The boat ride from the dock to dive 1 only took about 30-40 minutes and I was okay with the length. The water down in Cancun/Isla Mujeres was so colorful and so many shades of blue. If you know me at all then you’ll understand why I was in heaven at this point. The water kept changing from turquoise, to bright aqua, to royal blue, to navy blue and back to bright aqua. The pictures don’t do the coloring justice. At this point, I was just following directions from Çapkin and listening to Luis and Matteo and they explained portions of the dive. I was able to capture a few images with my waterproof camera, though with the wind blowing we were getting sprayed on by the salt water the majority of the boat ride.

Once in place, with the current drifting use side to side (the current was pretty intense), it was time to fully gear up and descend. This is where my nervous kicked in. I don’t think I showed it to the crew as much as they knew, but I got really, really quiet (which is abnormal for me) and that’s how I knew I was more terrified then I thought I’d be.

For these dives, we did what we call a backwards roll entrance. Meaning, we sat on the edge of the boat and did a backwards roll into the ocean. This was my first time doing this style of entrance and as nervous as I was I had Celine directly across from me entering at the same time. I remember sitting on the edge of the boat holding on to the pole and Luis telling me to let go. At this point I knew I was going to enter the water myself and that’s when felt a pull on my scuba tank yanking me into the water.

Once I landed, I realized my mask wasn’t cooperating very well and was fogging up like crazy. So, here I am floating in the ocean (which I haven’t done in 10+ years) having to take off my mask to change it out. I have contacts and my eyes have caused me issues since moving to the state of Washington and the last thing I wanted was for one of them to pop out. Luckily, Celine was next to me talking as Luis swam back to the boat to grab another pair. Once the google situation was taken care of, it was finally time to descend.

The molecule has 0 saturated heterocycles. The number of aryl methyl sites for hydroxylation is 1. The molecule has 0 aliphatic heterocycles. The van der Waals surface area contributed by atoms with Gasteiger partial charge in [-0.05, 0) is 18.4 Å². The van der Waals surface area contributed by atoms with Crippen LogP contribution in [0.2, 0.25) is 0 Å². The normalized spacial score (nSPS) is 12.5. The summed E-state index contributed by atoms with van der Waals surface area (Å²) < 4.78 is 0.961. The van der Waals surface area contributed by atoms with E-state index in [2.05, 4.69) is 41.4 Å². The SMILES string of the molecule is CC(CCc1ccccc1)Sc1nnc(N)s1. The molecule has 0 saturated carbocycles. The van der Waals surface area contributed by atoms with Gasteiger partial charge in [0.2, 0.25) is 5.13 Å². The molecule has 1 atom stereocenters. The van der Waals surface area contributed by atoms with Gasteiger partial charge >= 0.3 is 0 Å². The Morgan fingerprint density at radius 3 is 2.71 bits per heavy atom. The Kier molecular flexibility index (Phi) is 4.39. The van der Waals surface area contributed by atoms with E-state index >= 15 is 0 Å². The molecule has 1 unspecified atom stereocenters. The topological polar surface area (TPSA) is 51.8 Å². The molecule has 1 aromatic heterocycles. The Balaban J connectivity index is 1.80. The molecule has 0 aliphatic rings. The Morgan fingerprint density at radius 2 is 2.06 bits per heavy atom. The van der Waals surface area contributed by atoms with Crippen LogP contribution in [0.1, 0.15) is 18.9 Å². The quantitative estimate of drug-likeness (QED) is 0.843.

For those of you who know scuba diving this next part will come naturally to you. For those of you who don’t, let me talk to you about something called “Buoyancy”. With many dive locations, staying off the ocean floor is a huge MUST and you must be able to control the amount of air in your vest (aka BCD) to maintain proper “buoyancy” just about the ocean floor. If too much air, the higher you swim. The higher you swim the further away from the ocean life you see. Too little of air causes you to plummet (exaggeration) to the ocean floor, disrupting the ocean life and stirring up all the sand. Both options are horrible for a good experience. Luckily, I am a science brain and I was able to control my buoyancy fairly well throughout this first dive with occasional assist from Luis.